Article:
Step 7: (Optional) Electrical Component

This step is optional for if you completed the electrical portion of this project. First, load the code into the Arduino. Next, you will be attaching the pressure sensor and LED indicator to the tread. You will want to place a piece of foam between two pieces of copper tape. Following, add connectors and seal with the mylar covering. In order for a flush fit, you can carve out a small pocket for the pressure sensor to rest in the tread. Finally, attach the LEDs to the heel Velcro strap with a hook, and you’re good to go.

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    11 Discussions

    Eric Zhang

    5 months ago

    Thank you for sharing this guide. It's really clear to see how each step is done and what materials you need to get. I really hope to see your further steps of your product. I really like your idea of the electrical component. Maybe the tread would work better with that part. I think there is great potential for your product to be introduced to the current market. Good luck!


    5 months ago on Step 7

    Great job on your post. You very clearly outlined all the stops and the materials necessary. I think the hot glue was a very unique use of an item that is readily available. Glad to hear your prototype was successful and you got positive feedback from your user!


    5 months ago

    Hey guys, this was a very thorough instruction. The steps are very clear and concise. I think that you guys would inspire others, not just prosthetic users, to try out this shoe tread. I wonder how the glue would hold up in hotter environments or after a long period of use. It would be intresting to see someone use a different method for that part. Overall, good work!


    5 months ago

    Nice job on your post! I think this a very interesting project and could have the potential to help out a lot of people. I really liked your creativity using hot glue and a shoe tread mold to make your product. I hope you continue working on this after our class ends and see where your idea goes!


    5 months ago

    This is really cool! I would love if you guys could take this any further. I see potential applications for bike tires and ATV tires to make them more suitable for snow and ice. Enabling summer-type items to be functional in the winter could be the vision here and that's awesome!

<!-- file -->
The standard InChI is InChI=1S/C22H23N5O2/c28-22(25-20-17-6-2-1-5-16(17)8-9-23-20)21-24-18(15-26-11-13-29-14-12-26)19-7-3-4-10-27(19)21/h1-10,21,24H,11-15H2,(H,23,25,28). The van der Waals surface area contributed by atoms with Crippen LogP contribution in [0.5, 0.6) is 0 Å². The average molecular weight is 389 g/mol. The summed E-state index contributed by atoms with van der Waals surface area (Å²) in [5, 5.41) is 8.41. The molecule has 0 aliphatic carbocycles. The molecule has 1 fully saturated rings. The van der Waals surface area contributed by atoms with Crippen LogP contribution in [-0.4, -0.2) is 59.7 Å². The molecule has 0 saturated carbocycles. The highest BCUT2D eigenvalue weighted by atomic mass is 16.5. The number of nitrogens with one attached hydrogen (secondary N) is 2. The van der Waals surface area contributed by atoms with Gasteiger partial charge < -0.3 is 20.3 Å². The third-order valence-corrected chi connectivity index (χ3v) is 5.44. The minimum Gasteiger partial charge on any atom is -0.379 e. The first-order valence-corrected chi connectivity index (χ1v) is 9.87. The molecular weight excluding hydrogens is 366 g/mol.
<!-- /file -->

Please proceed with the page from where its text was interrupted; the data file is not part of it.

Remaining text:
5 months ago

    I love this project, and I can see product serving many different needs. I wish we had more time in our Digital Making course becuase I would love to see where this project could go. Im curious if there is another material that could be used! I know you guys were in contact with material science professors, its crazy to me hot glue is the best solution! But hey what works, works!


    5 months ago

    Interesting! It appears this was done as part of coursework at a University . . yes?

    Can you tell me a little more about the course, and nature of this assignment?

    4 replies

    Reply 5 months ago

    Hi, yes this was done as a part of the Digital Making Seminar (BADM357) at the University of Illinois at Urbana-Champaign. You can find out more about the course at:
    Information about the projects from my class this semester can be found at:
    The assignment was a semester long prototyping process which was the main project we are evaluated for in class. We worked with UIUC's Disabilities Resources & Educational Services (DRES) ( and had mentors from DRES who were wheelchairs and prosthetic leg users. These mentors told us more about their lives and from those interviews, we identified opportunities for improvement in their daily living and based our prototype on those opportunities. My group worked on finding a way for a prosthetic leg user to be able to have more traction on their shoe without having to add to much weight (boots weigh too much for their residual limb to carry). This culminated in a weekend Make-a-thon event where we created our first working prototype and presented to a panel of judges about our prototype and ideas for the future on April 12-April 14. The course if focused around design thinking and 3D modeling and takes place in the Maker Lab at UIUC, a lab with many 3D printers.
    If you still have anymore questions, feel free to reach out again, I'd love to chat!


    Reply 5 months ago


    It's great to know the background, thank you. What a wonderful program!

    We love seeing students and educators using the site this way, and are always curious to know how what kinds of programs are using this platform to document their creative projects. Keep up the good work! : )


    Reply 5 months ago

    Quick question @seamster. Is there a way to categorize all the class instructables together, so they can show up as a group.


    Reply 5 months ago

    Currently, the best way would be to make a collection and add each instructable project to it, then publish the collection.

    Collections are made via the dot-dot-dot menu that appears at the top of any instructable on the top right of the page (once you've scrolled down a bit).